That approach will not work. There will be no way to determine or justify a reduced FASB-promulgated GAAP as being appropriate for NBEs but not for public companies. What would the FASB do — cut out or modify FASB accounting or disclosure for leases or pensions or income taxes or consolidation to name but a few? Where would the FASB stop cutting or modifying? Would the FASB add something that is not part of GAAP generally but would be applicable only to NBEs?
I suggest a different approach. The AICPA instead should ask the FASB to allow two sets of GAAP for NBEs: (1) FASB GAAP as it is today and as it may be in the future or (2) fair value accounting for assets and liabilities.
Most NBEs are owned by individuals. Individuals are already required to prepare their financial statements on the basis of fair value pursuant to AICPA Statement of Position 82-1. So, it is a small step, and a logical one, to have NBEs prepare their financial statements on the basis of fair value. …
I think that commercial bankers, who are the primary users of the financial reports of NBEs, be very pleased to receive reports of NBEs with asset and liability amounts at fair values. The bankers would, for the first time, be receiving relevant, decision-useful information.
I recognize that others may have different opinions of how best to satisfy [the needs of users of the financial statements of private companies]. For this reason, it is critical that the Blue Ribbon Panel solicit the views of bona fide users of the financial savings of private companies, for example, commercial bankers and bonding companies, and weight those views most heavily in reaching the Panel’s recommendations.
I further recommend that the Panel engage an independent organization, skilled in soliciting opinions, to develop the appropriate survey insurance and data collection methods so that the matter of collecting and verbalizing the views of commercial bankers, bonding companies, and other users will not themselves become a source of controversy. Only in this way will the Panel have a solid basis for its recommendations.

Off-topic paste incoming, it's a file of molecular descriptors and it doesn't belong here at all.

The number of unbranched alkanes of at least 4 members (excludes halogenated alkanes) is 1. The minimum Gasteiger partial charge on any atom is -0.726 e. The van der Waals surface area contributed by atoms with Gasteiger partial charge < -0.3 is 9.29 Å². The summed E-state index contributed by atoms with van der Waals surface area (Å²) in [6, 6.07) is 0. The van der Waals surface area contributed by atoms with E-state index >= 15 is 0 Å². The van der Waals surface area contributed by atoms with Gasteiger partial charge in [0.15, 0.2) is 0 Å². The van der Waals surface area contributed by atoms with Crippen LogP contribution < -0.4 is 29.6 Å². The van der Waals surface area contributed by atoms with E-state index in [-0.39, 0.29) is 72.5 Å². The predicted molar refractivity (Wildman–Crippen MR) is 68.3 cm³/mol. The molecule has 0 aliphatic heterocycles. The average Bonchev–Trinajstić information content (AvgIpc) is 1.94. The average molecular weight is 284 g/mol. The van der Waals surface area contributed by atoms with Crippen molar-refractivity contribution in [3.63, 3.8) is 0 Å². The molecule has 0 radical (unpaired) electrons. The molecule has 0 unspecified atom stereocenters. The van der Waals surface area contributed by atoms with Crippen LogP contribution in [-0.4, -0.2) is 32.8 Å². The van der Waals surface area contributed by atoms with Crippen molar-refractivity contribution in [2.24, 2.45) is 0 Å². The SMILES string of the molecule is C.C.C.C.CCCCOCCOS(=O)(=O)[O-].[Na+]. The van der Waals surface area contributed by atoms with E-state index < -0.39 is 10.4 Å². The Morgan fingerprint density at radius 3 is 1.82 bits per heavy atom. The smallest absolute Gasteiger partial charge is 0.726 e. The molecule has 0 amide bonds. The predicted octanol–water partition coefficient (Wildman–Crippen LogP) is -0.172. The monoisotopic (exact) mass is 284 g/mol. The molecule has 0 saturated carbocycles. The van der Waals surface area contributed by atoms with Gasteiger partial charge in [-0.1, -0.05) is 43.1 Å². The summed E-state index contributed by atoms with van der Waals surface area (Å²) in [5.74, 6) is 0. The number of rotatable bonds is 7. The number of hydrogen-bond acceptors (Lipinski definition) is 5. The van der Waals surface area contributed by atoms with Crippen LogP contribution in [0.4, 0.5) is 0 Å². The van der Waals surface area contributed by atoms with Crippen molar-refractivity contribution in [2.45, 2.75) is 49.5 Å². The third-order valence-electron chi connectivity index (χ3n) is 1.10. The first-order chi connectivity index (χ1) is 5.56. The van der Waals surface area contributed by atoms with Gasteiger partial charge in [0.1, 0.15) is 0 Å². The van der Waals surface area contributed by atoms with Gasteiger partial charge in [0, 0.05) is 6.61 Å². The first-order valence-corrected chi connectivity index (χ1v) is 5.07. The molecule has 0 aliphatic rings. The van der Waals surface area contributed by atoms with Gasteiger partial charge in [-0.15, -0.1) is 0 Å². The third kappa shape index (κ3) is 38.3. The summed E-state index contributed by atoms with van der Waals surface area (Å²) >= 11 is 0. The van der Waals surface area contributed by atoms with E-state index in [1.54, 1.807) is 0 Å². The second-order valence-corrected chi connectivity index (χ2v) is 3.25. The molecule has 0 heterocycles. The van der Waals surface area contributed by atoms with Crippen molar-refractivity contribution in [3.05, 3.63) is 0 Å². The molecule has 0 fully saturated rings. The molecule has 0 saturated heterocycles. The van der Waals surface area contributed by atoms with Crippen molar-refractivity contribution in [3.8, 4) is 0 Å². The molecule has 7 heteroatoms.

The AICPA should not issue in final form the Exposure Draft dated November 1, 2012 without explaining why historical cost of assets is acceptable even when fair value is materially different and therefore obviously relevant.
The description of “relevance” in paragraph 1.12 implies that historical cost of asset should give way to fair value whenever fair value is materially different from historical cost. But, the ED in paragraph 2.20 says that “… This framework generally does not make use of fair value accounting…”
We all know that historical cost loses its relevance whenever fair value differs materially from historical cost. The final document should recognize that reality. The AICPA cannot command that historical cost is relevant when it is not. The AICPA cannot make the sun shine at midnight. The AICPA, in the final document, needs to explain why historical cost is acceptable even when it is not relevant.
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Walter is smart, experienced and above all, independent-minded. He cares deeply about the quality of financial reporting. That’s why it’s crystal clear that everything Walter wrote is pointed due north.
What does the AICPA’s leadership care deeply about? If they cared about the same things as Walter does, they wouldn’t be ignoring him.
In which direction are the AICPA and the PCC taking financial reporting? Perhaps “direction” is too generous a characterization; they seem more like two dogs chasing their own tails.